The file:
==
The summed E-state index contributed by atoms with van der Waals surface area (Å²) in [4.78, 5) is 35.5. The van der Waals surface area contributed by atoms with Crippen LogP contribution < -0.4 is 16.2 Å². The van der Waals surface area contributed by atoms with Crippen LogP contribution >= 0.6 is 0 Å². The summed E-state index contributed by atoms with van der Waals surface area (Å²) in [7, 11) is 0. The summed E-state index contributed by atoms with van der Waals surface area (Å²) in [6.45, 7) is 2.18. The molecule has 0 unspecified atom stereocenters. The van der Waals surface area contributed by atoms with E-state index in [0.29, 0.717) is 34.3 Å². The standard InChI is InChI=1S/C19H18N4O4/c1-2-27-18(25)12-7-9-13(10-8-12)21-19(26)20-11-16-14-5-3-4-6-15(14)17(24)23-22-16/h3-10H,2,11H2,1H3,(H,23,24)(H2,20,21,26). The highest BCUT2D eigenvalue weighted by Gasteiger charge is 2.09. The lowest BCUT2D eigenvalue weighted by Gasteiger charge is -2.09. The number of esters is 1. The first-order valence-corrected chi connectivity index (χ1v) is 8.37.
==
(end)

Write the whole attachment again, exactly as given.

The summed E-state index contributed by atoms with van der Waals surface area (Å²) in [4.78, 5) is 35.5. The van der Waals surface area contributed by atoms with Crippen LogP contribution < -0.4 is 16.2 Å². The van der Waals surface area contributed by atoms with Crippen LogP contribution >= 0.6 is 0 Å². The summed E-state index contributed by atoms with van der Waals surface area (Å²) in [7, 11) is 0. The summed E-state index contributed by atoms with van der Waals surface area (Å²) in [6.45, 7) is 2.18. The molecule has 0 unspecified atom stereocenters. The van der Waals surface area contributed by atoms with E-state index in [0.29, 0.717) is 34.3 Å². The standard InChI is InChI=1S/C19H18N4O4/c1-2-27-18(25)12-7-9-13(10-8-12)21-19(26)20-11-16-14-5-3-4-6-15(14)17(24)23-22-16/h3-10H,2,11H2,1H3,(H,23,24)(H2,20,21,26). The highest BCUT2D eigenvalue weighted by Gasteiger charge is 2.09. The lowest BCUT2D eigenvalue weighted by Gasteiger charge is -2.09. The number of esters is 1. The first-order valence-corrected chi connectivity index (χ1v) is 8.37.